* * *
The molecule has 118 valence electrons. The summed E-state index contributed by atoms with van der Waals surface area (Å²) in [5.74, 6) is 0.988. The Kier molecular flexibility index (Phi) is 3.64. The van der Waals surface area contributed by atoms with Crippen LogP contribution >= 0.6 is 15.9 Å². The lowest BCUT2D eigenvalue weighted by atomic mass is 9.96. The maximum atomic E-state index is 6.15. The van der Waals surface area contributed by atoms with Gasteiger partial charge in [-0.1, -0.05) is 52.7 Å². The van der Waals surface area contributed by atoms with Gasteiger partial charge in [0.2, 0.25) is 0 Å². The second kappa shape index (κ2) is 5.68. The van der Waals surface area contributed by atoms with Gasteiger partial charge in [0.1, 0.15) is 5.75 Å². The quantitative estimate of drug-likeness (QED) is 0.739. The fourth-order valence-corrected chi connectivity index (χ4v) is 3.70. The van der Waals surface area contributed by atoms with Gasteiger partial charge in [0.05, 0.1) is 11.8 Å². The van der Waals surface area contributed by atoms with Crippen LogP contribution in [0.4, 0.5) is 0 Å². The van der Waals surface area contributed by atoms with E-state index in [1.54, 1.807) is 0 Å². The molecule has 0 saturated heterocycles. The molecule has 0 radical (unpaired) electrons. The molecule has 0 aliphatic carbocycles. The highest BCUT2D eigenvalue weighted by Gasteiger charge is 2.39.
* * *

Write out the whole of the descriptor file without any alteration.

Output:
The molecule has 118 valence electrons. The summed E-state index contributed by atoms with van der Waals surface area (Å²) in [5.74, 6) is 0.988. The Kier molecular flexibility index (Phi) is 3.64. The van der Waals surface area contributed by atoms with Crippen LogP contribution >= 0.6 is 15.9 Å². The lowest BCUT2D eigenvalue weighted by atomic mass is 9.96. The maximum atomic E-state index is 6.15. The van der Waals surface area contributed by atoms with Gasteiger partial charge in [-0.1, -0.05) is 52.7 Å². The van der Waals surface area contributed by atoms with Gasteiger partial charge in [0.2, 0.25) is 0 Å². The second kappa shape index (κ2) is 5.68. The van der Waals surface area contributed by atoms with Gasteiger partial charge in [0.1, 0.15) is 5.75 Å². The quantitative estimate of drug-likeness (QED) is 0.739. The fourth-order valence-corrected chi connectivity index (χ4v) is 3.70. The van der Waals surface area contributed by atoms with Gasteiger partial charge in [0.05, 0.1) is 11.8 Å². The van der Waals surface area contributed by atoms with Crippen LogP contribution in [0.4, 0.5) is 0 Å². The van der Waals surface area contributed by atoms with E-state index in [1.54, 1.807) is 0 Å². The molecule has 0 saturated heterocycles. The molecule has 0 radical (unpaired) electrons. The molecule has 0 aliphatic carbocycles. The highest BCUT2D eigenvalue weighted by Gasteiger charge is 2.39.